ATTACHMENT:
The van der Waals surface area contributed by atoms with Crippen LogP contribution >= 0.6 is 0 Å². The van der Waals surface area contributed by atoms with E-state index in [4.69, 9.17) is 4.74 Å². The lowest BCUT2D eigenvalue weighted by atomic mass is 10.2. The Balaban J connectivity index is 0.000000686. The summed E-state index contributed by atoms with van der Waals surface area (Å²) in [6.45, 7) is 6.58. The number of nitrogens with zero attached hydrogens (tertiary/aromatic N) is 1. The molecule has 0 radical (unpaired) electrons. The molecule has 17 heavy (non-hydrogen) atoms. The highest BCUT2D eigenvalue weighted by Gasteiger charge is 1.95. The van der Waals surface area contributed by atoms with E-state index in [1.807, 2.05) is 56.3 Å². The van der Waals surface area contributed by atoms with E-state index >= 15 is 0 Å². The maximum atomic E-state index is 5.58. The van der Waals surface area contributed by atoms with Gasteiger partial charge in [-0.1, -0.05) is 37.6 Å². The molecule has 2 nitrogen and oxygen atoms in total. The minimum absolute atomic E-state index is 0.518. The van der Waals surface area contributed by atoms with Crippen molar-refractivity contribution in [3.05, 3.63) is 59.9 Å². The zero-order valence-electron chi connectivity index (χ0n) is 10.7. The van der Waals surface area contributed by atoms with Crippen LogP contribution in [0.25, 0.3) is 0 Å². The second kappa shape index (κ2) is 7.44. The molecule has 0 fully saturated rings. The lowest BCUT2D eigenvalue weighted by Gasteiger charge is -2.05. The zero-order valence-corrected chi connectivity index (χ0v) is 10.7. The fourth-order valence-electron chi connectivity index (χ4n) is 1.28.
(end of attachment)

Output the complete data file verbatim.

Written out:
The van der Waals surface area contributed by atoms with Crippen LogP contribution >= 0.6 is 0 Å². The van der Waals surface area contributed by atoms with E-state index in [4.69, 9.17) is 4.74 Å². The lowest BCUT2D eigenvalue weighted by atomic mass is 10.2. The Balaban J connectivity index is 0.000000686. The summed E-state index contributed by atoms with van der Waals surface area (Å²) in [6.45, 7) is 6.58. The number of nitrogens with zero attached hydrogens (tertiary/aromatic N) is 1. The molecule has 0 radical (unpaired) electrons. The molecule has 17 heavy (non-hydrogen) atoms. The highest BCUT2D eigenvalue weighted by Gasteiger charge is 1.95. The van der Waals surface area contributed by atoms with E-state index in [1.807, 2.05) is 56.3 Å². The van der Waals surface area contributed by atoms with E-state index >= 15 is 0 Å². The maximum atomic E-state index is 5.58. The van der Waals surface area contributed by atoms with Gasteiger partial charge in [-0.1, -0.05) is 37.6 Å². The molecule has 2 nitrogen and oxygen atoms in total. The minimum absolute atomic E-state index is 0.518. The van der Waals surface area contributed by atoms with Crippen molar-refractivity contribution in [3.05, 3.63) is 59.9 Å². The zero-order valence-electron chi connectivity index (χ0n) is 10.7. The van der Waals surface area contributed by atoms with Crippen LogP contribution in [0.25, 0.3) is 0 Å². The second kappa shape index (κ2) is 7.44. The molecule has 0 fully saturated rings. The lowest BCUT2D eigenvalue weighted by Gasteiger charge is -2.05. The zero-order valence-corrected chi connectivity index (χ0v) is 10.7. The fourth-order valence-electron chi connectivity index (χ4n) is 1.28.